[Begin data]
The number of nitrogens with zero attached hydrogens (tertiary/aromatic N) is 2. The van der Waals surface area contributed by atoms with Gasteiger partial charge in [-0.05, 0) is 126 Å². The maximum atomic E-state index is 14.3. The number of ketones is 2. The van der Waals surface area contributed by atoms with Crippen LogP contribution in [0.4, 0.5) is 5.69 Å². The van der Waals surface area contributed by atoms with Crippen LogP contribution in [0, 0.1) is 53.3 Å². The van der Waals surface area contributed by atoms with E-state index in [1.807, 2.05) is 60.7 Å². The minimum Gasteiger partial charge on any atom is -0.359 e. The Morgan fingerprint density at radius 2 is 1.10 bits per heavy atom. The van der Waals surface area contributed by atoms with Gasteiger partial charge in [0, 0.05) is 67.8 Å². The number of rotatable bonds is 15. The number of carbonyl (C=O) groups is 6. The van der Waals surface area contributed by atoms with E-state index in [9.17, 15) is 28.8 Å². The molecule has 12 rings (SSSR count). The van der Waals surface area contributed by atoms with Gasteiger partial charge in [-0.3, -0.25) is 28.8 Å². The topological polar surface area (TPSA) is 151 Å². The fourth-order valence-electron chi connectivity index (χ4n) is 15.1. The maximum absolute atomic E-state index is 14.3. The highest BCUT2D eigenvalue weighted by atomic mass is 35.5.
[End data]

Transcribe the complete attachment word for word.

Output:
The number of nitrogens with zero attached hydrogens (tertiary/aromatic N) is 2. The van der Waals surface area contributed by atoms with Gasteiger partial charge in [-0.05, 0) is 126 Å². The maximum atomic E-state index is 14.3. The number of ketones is 2. The van der Waals surface area contributed by atoms with Crippen LogP contribution in [0.4, 0.5) is 5.69 Å². The van der Waals surface area contributed by atoms with Crippen LogP contribution in [0, 0.1) is 53.3 Å². The van der Waals surface area contributed by atoms with E-state index in [1.807, 2.05) is 60.7 Å². The minimum Gasteiger partial charge on any atom is -0.359 e. The Morgan fingerprint density at radius 2 is 1.10 bits per heavy atom. The van der Waals surface area contributed by atoms with Gasteiger partial charge in [0, 0.05) is 67.8 Å². The number of rotatable bonds is 15. The number of carbonyl (C=O) groups is 6. The van der Waals surface area contributed by atoms with E-state index in [9.17, 15) is 28.8 Å². The molecule has 12 rings (SSSR count). The van der Waals surface area contributed by atoms with Gasteiger partial charge in [-0.3, -0.25) is 28.8 Å². The topological polar surface area (TPSA) is 151 Å². The fourth-order valence-electron chi connectivity index (χ4n) is 15.1. The maximum absolute atomic E-state index is 14.3. The highest BCUT2D eigenvalue weighted by atomic mass is 35.5.